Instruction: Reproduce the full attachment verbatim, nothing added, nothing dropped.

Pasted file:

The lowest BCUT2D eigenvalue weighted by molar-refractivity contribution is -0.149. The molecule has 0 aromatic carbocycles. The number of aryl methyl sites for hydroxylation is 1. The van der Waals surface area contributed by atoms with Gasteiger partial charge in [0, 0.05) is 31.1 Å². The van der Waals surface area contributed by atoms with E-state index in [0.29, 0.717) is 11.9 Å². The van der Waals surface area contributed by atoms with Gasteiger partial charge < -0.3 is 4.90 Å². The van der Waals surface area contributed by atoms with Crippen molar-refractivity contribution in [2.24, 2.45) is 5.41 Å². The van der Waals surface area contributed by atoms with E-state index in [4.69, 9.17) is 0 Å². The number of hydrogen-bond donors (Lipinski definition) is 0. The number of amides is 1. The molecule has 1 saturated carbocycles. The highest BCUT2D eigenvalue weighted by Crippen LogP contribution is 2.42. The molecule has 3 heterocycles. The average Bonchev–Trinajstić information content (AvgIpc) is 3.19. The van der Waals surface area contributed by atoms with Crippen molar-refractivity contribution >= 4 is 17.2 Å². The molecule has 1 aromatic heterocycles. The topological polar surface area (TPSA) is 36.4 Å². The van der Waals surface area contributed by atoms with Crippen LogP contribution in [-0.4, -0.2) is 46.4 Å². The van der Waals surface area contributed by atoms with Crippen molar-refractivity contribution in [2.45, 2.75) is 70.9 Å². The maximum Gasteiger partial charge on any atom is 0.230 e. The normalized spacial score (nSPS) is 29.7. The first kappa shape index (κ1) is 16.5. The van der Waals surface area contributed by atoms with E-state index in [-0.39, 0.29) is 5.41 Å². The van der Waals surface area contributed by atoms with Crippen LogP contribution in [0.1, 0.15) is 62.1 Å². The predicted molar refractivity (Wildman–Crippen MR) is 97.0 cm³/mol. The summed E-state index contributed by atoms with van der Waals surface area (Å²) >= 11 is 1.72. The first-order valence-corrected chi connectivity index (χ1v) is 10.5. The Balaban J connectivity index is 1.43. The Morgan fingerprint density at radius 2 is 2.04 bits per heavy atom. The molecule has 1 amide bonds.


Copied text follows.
The lowest BCUT2D eigenvalue weighted by molar-refractivity contribution is -0.149. The molecule has 0 aromatic carbocycles. The number of aryl methyl sites for hydroxylation is 1. The van der Waals surface area contributed by atoms with Gasteiger partial charge in [0, 0.05) is 31.1 Å². The van der Waals surface area contributed by atoms with E-state index in [0.29, 0.717) is 11.9 Å². The van der Waals surface area contributed by atoms with Gasteiger partial charge < -0.3 is 4.90 Å². The van der Waals surface area contributed by atoms with Crippen molar-refractivity contribution in [2.24, 2.45) is 5.41 Å². The van der Waals surface area contributed by atoms with E-state index in [4.69, 9.17) is 0 Å². The number of hydrogen-bond donors (Lipinski definition) is 0. The number of amides is 1. The molecule has 1 saturated carbocycles. The highest BCUT2D eigenvalue weighted by Crippen LogP contribution is 2.42. The molecule has 3 heterocycles. The average Bonchev–Trinajstić information content (AvgIpc) is 3.19. The van der Waals surface area contributed by atoms with Crippen molar-refractivity contribution >= 4 is 17.2 Å². The molecule has 1 aromatic heterocycles. The topological polar surface area (TPSA) is 36.4 Å². The van der Waals surface area contributed by atoms with Crippen LogP contribution in [-0.4, -0.2) is 46.4 Å². The van der Waals surface area contributed by atoms with Crippen molar-refractivity contribution in [2.45, 2.75) is 70.9 Å². The maximum Gasteiger partial charge on any atom is 0.230 e. The normalized spacial score (nSPS) is 29.7. The first kappa shape index (κ1) is 16.5. The van der Waals surface area contributed by atoms with E-state index in [-0.39, 0.29) is 5.41 Å². The van der Waals surface area contributed by atoms with Crippen LogP contribution in [0.1, 0.15) is 62.1 Å². The predicted molar refractivity (Wildman–Crippen MR) is 97.0 cm³/mol. The summed E-state index contributed by atoms with van der Waals surface area (Å²) >= 11 is 1.72. The first-order valence-corrected chi connectivity index (χ1v) is 10.5. The Balaban J connectivity index is 1.43. The Morgan fingerprint density at radius 2 is 2.04 bits per heavy atom. The molecule has 1 amide bonds.